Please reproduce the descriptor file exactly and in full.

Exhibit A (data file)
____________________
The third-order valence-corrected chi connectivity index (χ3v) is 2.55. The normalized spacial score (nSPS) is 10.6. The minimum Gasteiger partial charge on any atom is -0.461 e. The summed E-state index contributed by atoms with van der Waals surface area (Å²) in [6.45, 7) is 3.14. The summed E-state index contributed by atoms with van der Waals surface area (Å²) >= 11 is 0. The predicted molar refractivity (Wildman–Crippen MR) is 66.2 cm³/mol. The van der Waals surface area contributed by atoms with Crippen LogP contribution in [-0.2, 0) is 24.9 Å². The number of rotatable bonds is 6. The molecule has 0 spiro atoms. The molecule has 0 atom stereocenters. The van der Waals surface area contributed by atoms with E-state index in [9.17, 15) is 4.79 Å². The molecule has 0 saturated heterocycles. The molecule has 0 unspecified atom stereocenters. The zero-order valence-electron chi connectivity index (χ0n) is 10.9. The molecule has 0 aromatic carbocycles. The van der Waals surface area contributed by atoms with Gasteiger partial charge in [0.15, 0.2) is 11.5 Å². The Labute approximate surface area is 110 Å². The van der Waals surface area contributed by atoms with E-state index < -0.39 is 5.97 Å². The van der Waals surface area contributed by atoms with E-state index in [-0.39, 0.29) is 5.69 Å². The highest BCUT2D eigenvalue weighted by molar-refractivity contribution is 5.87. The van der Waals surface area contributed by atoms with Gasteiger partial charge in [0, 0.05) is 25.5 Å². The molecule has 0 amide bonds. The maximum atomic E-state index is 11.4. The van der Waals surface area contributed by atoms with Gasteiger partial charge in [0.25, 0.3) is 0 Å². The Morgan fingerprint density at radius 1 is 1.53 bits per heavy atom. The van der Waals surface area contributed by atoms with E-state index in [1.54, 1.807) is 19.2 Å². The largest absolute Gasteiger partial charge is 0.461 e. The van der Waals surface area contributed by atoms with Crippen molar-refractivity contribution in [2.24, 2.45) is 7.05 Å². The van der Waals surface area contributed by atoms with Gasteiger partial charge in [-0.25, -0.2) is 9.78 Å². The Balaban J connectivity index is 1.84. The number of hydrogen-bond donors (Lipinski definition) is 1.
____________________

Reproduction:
The third-order valence-corrected chi connectivity index (χ3v) is 2.55. The normalized spacial score (nSPS) is 10.6. The minimum Gasteiger partial charge on any atom is -0.461 e. The summed E-state index contributed by atoms with van der Waals surface area (Å²) in [6.45, 7) is 3.14. The summed E-state index contributed by atoms with van der Waals surface area (Å²) >= 11 is 0. The predicted molar refractivity (Wildman–Crippen MR) is 66.2 cm³/mol. The van der Waals surface area contributed by atoms with Crippen LogP contribution in [-0.2, 0) is 24.9 Å². The number of rotatable bonds is 6. The molecule has 0 spiro atoms. The molecule has 0 atom stereocenters. The van der Waals surface area contributed by atoms with E-state index in [9.17, 15) is 4.79 Å². The molecule has 0 saturated heterocycles. The molecule has 0 unspecified atom stereocenters. The zero-order valence-electron chi connectivity index (χ0n) is 10.9. The molecule has 0 aromatic carbocycles. The van der Waals surface area contributed by atoms with Gasteiger partial charge in [0.15, 0.2) is 11.5 Å². The Labute approximate surface area is 110 Å². The van der Waals surface area contributed by atoms with E-state index < -0.39 is 5.97 Å². The van der Waals surface area contributed by atoms with E-state index in [-0.39, 0.29) is 5.69 Å². The highest BCUT2D eigenvalue weighted by molar-refractivity contribution is 5.87. The van der Waals surface area contributed by atoms with Gasteiger partial charge in [0, 0.05) is 25.5 Å². The molecule has 0 amide bonds. The maximum atomic E-state index is 11.4. The van der Waals surface area contributed by atoms with Gasteiger partial charge in [0.25, 0.3) is 0 Å². The Morgan fingerprint density at radius 1 is 1.53 bits per heavy atom. The van der Waals surface area contributed by atoms with E-state index in [1.54, 1.807) is 19.2 Å². The largest absolute Gasteiger partial charge is 0.461 e. The van der Waals surface area contributed by atoms with Crippen molar-refractivity contribution in [2.24, 2.45) is 7.05 Å². The van der Waals surface area contributed by atoms with Gasteiger partial charge in [-0.25, -0.2) is 9.78 Å². The Balaban J connectivity index is 1.84. The number of hydrogen-bond donors (Lipinski definition) is 1.